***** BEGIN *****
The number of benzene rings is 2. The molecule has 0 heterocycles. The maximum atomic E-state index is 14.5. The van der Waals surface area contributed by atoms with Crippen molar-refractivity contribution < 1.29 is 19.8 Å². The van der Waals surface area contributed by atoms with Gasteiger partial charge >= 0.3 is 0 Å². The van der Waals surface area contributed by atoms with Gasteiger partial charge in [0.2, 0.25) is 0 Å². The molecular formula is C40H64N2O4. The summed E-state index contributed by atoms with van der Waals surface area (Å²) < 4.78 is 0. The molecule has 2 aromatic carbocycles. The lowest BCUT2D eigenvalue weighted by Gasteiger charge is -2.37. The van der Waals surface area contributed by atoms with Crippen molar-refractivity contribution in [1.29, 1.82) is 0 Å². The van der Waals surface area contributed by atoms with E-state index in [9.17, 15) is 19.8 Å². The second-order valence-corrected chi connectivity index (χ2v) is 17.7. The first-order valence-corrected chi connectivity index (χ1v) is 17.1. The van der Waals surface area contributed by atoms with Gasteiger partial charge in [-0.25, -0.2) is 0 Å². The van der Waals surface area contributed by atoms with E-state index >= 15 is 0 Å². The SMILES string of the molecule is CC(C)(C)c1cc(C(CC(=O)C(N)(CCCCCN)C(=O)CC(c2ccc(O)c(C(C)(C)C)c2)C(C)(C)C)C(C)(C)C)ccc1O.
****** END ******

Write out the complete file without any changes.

The number of benzene rings is 2. The molecule has 0 heterocycles. The maximum atomic E-state index is 14.5. The van der Waals surface area contributed by atoms with Crippen molar-refractivity contribution < 1.29 is 19.8 Å². The van der Waals surface area contributed by atoms with Gasteiger partial charge >= 0.3 is 0 Å². The van der Waals surface area contributed by atoms with Gasteiger partial charge in [0.2, 0.25) is 0 Å². The molecular formula is C40H64N2O4. The summed E-state index contributed by atoms with van der Waals surface area (Å²) < 4.78 is 0. The molecule has 2 aromatic carbocycles. The lowest BCUT2D eigenvalue weighted by Gasteiger charge is -2.37. The van der Waals surface area contributed by atoms with Crippen molar-refractivity contribution in [1.29, 1.82) is 0 Å². The van der Waals surface area contributed by atoms with E-state index in [9.17, 15) is 19.8 Å². The second-order valence-corrected chi connectivity index (χ2v) is 17.7. The first-order valence-corrected chi connectivity index (χ1v) is 17.1. The van der Waals surface area contributed by atoms with Gasteiger partial charge in [-0.25, -0.2) is 0 Å². The van der Waals surface area contributed by atoms with E-state index >= 15 is 0 Å². The SMILES string of the molecule is CC(C)(C)c1cc(C(CC(=O)C(N)(CCCCCN)C(=O)CC(c2ccc(O)c(C(C)(C)C)c2)C(C)(C)C)C(C)(C)C)ccc1O.